Posts tagged ‘card games’

Luck in Board Games: How Much Should There Be?

“Luck is what happens when preparation meets opportunity.”

–Seneca

“I’m a great believer in luck, and I find the harder I work, the more I have of it.”

–Thomas Jefferson

Most board games contain a combination of skill and luck, and this is no accident. Without some element of skill, some ability for players to influence the outcome of the game, there would be no need for players at all. The children’s game, Candyland, works exactly the same regardless of who is playing, because the players are irrelevant: They have absolutely no volition or ability to affect the game.

Without some luck, however, many games would lose a lot of their replayability. Even a small element of randomness can change a game from something where there is a single best strategy all the time, into a dynamic game where players must constantly adapt their strategies to the random circumstances of each particular play session.

Naturally, each person has their own sweet spot for combinations of luck and skill in a game. Some gamers dislike luck and randomness because they feel it dilutes the pure match of minds that a luckless strategy game offers. Other gamers don’t like thinking about infinite complex strategies, and enjoy games that offer something random and fun every time. Personally, I tend to feel that the longer a game is, the less randomness I want it to have.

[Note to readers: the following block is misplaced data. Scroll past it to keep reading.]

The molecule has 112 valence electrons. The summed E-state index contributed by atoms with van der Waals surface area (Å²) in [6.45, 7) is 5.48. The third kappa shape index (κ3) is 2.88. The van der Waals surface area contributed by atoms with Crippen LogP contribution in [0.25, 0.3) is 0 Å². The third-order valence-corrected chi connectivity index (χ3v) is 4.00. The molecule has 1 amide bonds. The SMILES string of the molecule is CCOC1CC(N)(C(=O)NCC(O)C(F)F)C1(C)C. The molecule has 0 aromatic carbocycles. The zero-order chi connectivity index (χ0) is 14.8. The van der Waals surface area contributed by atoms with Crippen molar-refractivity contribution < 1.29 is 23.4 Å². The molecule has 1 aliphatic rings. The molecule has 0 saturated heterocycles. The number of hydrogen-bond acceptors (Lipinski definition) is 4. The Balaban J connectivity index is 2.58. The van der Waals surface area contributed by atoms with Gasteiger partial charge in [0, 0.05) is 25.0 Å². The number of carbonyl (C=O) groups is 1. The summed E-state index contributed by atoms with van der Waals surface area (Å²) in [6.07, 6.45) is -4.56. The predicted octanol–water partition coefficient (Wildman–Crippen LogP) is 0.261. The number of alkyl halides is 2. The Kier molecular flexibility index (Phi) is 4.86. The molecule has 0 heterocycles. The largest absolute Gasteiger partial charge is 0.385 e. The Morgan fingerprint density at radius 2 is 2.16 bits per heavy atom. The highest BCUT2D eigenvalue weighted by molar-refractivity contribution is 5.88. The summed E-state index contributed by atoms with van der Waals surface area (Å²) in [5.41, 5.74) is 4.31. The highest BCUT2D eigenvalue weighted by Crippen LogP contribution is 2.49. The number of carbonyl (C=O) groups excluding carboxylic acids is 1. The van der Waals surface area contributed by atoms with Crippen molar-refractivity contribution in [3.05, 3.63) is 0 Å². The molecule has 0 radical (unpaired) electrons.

There’s no right answer. The real question to ask is, how much luck do *you* want? Here are some games that span the full luck axis:

No Luck

Generally speaking, abstract strategy games have no luck. This makes them ideal for people who hate the idea of random chance affecting their game, and like to play the same game many times in order to master it. Chess is obviously the best example of this, and has players who have played literally thousands of games.

However, in any multi-player game, such as a four-player game of Blokus, there can be a sense of randomness based on what pieces your opponents place. There’s no real luck involved, since everything is pure strategic choice, but the seeming randomness can keep the game feeling new each time.

Slight Luck

Most eurogames have a slight degree of luck and randomness. Ideally, this should be an amount sufficient to force players to adapt their strategies to each instance of the game, but not so much luck that an obviously inferior strategy can result in victory. A great example of this is Puerto Rico, where the single random element is the stock of available plantations. This is only a tiny part of the game, but players must consider it carefully when planning their strategies.

Medium Luck